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Ion and Electron Whistler Wave Dispersion Experiments

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Franck,  C. M.
Stellarator Scenario Development (E5), Max Planck Institute for Plasma Physics, Max Planck Society;

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Klinger,  T.
Stellarator Scenario Development (E5), Max Planck Institute for Plasma Physics, Max Planck Society;
VINETA, Max Planck Institute for Plasma Physics, Max Planck Society;

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Grulke,  O.
VINETA, Max Planck Institute for Plasma Physics, Max Planck Society;
Stellarator Scenario Development (E5), Max Planck Institute for Plasma Physics, Max Planck Society;

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Citation

Franck, C. M., Klinger, T., & Grulke, O. (2003). Ion and Electron Whistler Wave Dispersion Experiments. In I. Falconer Dewar R.L., & J. Khachan (Eds.), Plasma Physics. 11th International Congress on Plasma Physics: ICPP2002 (pp. 404-407). Melville,NY: American Institute of Physics.


Cite as: http://hdl.handle.net/11858/00-001M-0000-0027-3DE9-E
Abstract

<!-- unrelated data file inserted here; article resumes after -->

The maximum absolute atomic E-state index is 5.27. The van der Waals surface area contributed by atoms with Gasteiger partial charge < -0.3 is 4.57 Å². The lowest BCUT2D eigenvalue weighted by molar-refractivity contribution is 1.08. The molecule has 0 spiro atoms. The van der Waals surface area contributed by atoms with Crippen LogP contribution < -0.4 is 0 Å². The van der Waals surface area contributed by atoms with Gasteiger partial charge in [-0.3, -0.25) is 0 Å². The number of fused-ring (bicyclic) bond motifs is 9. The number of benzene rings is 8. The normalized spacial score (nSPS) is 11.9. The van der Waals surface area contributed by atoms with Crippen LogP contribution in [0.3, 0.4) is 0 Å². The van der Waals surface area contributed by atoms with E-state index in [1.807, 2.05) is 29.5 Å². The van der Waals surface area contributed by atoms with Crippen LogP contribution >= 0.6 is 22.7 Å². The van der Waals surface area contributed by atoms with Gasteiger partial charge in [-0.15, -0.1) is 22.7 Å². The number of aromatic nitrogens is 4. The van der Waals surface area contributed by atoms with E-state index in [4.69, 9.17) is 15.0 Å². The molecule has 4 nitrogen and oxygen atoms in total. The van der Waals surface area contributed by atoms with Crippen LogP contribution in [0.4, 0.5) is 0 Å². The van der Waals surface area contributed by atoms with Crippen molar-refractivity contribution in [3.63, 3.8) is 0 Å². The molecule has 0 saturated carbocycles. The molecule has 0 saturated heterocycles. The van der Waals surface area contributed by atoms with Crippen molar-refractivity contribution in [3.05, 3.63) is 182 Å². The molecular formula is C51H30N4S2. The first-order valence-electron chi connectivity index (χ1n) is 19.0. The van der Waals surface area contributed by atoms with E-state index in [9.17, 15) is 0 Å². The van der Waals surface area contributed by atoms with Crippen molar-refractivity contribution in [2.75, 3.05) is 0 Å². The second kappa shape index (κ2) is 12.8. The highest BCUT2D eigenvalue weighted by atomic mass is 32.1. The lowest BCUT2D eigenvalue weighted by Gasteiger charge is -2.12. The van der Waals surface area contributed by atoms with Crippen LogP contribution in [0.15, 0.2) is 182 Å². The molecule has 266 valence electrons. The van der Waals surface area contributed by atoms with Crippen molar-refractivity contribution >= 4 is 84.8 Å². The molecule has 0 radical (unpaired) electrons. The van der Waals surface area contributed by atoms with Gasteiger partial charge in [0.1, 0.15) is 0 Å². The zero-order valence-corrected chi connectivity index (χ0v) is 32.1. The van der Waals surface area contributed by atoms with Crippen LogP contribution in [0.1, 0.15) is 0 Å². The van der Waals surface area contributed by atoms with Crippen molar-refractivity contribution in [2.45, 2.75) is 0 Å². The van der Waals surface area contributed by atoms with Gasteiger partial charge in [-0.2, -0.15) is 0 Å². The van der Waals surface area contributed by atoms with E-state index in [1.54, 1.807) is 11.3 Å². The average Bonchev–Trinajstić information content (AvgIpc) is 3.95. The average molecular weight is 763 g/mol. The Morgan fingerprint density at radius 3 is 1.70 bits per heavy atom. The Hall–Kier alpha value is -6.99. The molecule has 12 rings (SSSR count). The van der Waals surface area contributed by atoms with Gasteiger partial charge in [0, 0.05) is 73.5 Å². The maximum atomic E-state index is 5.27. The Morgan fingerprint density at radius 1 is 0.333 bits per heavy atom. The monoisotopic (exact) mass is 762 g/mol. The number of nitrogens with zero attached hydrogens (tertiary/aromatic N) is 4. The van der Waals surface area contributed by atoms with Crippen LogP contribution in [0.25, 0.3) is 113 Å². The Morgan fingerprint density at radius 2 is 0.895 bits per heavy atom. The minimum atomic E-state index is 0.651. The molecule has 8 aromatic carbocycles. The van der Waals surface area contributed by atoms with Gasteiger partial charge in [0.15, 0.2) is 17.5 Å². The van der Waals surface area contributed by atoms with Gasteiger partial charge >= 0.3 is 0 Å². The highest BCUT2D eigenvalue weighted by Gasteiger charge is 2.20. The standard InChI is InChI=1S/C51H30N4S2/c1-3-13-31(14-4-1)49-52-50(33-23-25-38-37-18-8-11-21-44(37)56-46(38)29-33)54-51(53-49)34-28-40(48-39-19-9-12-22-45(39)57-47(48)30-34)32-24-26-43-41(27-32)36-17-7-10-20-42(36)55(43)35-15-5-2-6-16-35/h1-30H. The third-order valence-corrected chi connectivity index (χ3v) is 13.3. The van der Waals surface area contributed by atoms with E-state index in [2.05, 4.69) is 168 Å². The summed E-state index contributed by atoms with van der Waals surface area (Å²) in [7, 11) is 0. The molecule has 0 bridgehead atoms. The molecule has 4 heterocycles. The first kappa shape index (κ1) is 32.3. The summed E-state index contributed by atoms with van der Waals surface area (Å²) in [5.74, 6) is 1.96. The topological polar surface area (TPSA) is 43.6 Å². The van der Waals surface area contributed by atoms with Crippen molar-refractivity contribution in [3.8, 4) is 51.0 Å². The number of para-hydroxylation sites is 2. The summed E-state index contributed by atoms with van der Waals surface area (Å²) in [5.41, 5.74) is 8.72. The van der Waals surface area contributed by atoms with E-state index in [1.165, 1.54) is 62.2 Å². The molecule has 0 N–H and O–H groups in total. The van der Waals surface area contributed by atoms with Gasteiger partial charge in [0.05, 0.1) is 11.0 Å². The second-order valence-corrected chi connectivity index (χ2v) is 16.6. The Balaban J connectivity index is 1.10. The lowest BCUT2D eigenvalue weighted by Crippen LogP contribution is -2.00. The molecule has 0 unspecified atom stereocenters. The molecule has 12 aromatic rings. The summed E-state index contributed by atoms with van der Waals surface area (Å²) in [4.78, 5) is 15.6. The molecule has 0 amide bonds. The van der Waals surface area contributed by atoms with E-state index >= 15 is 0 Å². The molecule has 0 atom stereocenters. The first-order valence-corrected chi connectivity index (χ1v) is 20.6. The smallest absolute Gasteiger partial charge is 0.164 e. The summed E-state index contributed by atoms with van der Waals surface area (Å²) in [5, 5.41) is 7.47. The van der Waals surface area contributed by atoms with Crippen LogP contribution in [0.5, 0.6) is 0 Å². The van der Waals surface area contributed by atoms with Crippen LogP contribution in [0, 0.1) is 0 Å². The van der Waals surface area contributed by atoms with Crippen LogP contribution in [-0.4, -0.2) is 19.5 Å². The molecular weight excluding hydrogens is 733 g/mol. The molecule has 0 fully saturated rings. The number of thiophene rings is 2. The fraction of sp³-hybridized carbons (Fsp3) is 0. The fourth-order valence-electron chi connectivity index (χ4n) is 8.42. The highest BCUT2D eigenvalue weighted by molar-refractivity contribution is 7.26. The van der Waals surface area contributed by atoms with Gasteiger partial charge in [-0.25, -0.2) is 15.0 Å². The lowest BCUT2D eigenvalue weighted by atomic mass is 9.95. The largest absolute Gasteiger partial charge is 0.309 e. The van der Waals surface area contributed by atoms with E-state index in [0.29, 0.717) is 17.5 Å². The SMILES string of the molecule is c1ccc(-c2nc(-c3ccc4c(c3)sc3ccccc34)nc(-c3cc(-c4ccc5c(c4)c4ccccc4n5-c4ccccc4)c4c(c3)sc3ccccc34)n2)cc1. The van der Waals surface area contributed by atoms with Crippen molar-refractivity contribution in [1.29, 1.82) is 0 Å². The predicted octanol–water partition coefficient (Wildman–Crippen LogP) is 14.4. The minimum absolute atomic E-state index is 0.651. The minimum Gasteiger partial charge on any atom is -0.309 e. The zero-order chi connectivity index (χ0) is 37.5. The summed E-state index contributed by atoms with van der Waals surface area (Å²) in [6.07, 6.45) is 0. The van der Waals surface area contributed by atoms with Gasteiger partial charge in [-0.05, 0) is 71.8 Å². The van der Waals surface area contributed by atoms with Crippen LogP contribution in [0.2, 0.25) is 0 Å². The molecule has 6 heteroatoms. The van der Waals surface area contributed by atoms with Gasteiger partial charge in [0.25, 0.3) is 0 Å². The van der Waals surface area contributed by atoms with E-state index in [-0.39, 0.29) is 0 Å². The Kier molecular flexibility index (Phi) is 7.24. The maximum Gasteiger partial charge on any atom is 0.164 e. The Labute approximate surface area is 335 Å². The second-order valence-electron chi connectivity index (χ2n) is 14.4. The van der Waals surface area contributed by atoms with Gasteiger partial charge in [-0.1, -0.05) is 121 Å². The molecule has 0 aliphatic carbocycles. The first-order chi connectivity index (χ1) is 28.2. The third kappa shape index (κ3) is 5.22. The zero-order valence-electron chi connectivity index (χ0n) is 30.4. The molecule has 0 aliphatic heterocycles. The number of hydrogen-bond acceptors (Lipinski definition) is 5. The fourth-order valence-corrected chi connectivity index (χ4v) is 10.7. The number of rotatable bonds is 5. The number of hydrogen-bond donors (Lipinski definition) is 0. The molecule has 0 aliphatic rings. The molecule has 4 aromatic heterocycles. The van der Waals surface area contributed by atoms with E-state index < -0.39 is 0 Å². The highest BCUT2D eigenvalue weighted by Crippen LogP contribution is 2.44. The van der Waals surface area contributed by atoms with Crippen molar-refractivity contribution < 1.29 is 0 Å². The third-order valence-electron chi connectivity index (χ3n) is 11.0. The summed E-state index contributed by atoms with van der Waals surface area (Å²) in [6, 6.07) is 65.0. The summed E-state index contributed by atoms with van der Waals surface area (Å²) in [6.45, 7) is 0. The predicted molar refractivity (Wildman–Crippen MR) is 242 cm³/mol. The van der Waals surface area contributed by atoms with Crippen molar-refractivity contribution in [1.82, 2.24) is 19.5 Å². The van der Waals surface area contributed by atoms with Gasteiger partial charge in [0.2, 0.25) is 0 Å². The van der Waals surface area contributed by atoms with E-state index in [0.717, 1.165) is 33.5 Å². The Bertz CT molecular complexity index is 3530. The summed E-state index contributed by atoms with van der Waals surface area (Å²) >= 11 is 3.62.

Although whistler waves are studied for almost a century, they are still subject of intense research. Laboratory experiments are of particular value for the interpretation of satellite data, which is often ambiguous or at least difficult to understand. The linear plasma experiment VINETA, which is designed to form a large (4.5m column length, up to 40cm diameter) and dense (ne ≤ 1019 m–3) plasma with great flexibility in the magnetic field configurations (max. field B0 = 100mT). In the present contribution we discuss investigations on electron whistler waves, right-hand polarised electromagnetic waves in the frequency range ωci << ω ≤ ωce, and ion whistler waves, left-hand polarised electromagnetic waves below the ion cyclotron frequency ω < ωci. Firstly, the dispersion behaviour of electron whistler waves is studied at wavelength up to the plasma dimensions. For smaller wavelengths it turns out that the dispersion relation derived for unbounded whistler waves describes the experimental observations well. For wavelengths greater than the vacuum vessel diameter it is necessary to take the boundary into account. The transition between the two regimes is studied for constant plasma conditions. Secondly, ion whistler waves are considered. In a single-component plasma, the wave dispersion has a real solution only for frequencies below the ion cyclotron frequency ωci. In a multicomponent plasma, the dispersion relation of ion whistler waves exhibit a different behaviour. In an intermediate frequency regime located between the two neighbouring ion cyclotron frequencies, the wave has a maximum group velocity. This feature is used as a diagnostic tool in satellite measurements to determine the ion composition in atmospheric plasmas, but the results have been subject of a scientific debate. Our laboratory study shows first results on ion whistler wave measurements and aims to contribute to clarify the discussed discrepancies.